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Regional manufacturers call for joint action on key issues

FECAICA members held meetings last week in Guatemala.

FECAICA members held meetings last week in Guatemala.

The Board of Directors of the Federation of Industrial Chambers and Associations of Central America, Dominican Republic and Puerto Rico recently made a joint call for governments of the region’s countries to work effectively to reduce energy costs, promote the strengthening of the industrial sector and achieve regional integration.

The group known as FECAICA in Spanish has among its primary objectives to promote the development and regional integration. Constituted by Chambers and Industry associations in Guatemala, El Salvador, Honduras, Nicaragua, Costa Rica, Panama, Dominican Republic and Puerto Rico, which joined recently, represented by the Puerto Rico Manufacturers Association.

During the meeting, the group agreed to ask the region’s energy ministries to present the recommendations required by the presidents and heads of state summit held June 26, 2015, which pursued an evaluation of what is hindering market competitiveness and blocking cost reductions.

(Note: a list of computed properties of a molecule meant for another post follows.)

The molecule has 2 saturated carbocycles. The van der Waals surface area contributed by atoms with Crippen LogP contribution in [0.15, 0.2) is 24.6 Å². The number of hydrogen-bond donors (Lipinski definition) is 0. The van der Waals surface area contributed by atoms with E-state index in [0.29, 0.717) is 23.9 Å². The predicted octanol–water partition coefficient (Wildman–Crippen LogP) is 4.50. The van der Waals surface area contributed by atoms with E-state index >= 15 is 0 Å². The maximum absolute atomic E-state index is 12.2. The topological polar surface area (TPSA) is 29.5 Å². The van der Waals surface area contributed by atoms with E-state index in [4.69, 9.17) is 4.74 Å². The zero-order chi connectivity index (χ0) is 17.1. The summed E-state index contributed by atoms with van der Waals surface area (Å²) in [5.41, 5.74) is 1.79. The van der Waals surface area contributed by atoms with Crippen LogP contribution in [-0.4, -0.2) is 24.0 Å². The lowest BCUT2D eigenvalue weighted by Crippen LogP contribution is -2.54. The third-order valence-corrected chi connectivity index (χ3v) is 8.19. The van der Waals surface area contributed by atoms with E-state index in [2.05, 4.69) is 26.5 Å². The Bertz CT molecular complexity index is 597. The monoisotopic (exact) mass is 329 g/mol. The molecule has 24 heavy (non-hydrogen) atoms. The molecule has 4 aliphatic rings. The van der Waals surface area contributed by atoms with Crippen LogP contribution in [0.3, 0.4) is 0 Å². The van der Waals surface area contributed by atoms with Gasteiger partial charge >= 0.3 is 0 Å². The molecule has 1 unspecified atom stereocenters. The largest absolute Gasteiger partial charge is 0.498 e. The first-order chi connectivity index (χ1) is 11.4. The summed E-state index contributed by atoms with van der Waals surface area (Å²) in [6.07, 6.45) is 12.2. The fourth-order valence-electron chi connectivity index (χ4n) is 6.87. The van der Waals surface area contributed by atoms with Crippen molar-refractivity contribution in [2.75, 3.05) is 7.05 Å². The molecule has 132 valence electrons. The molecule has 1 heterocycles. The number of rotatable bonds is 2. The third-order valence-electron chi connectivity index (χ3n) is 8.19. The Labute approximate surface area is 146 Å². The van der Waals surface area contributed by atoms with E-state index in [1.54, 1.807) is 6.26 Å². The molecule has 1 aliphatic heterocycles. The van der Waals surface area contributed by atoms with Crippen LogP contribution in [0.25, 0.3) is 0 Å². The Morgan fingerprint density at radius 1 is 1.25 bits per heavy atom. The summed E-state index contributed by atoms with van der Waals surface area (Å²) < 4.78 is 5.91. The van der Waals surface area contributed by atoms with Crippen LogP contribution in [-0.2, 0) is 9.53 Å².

The group also agreed to ask the Central American Economic Integration Council to take into account the sensitivities of industrial products in negotiations with third-party countries, specifically those currently being developed with Korea.

FECAICA members also agreed to request the presidents of the region to continue efforts to achieve concrete progress in regional integration, which will improve the quality of life of populations, efficiency in managing regional resources, and greater growth conditions for productive sectors.

Author Details
Author Details
Business reporter with 30 years of experience writing for weekly and daily newspapers, as well as trade publications in Puerto Rico. My list of former employers includes Caribbean Business, The San Juan Star, and the Puerto Rico Daily Sun, among others. My areas of expertise include telecommunications, technology, retail, agriculture, tourism, banking and most other segments of Puerto Rico’s economy.

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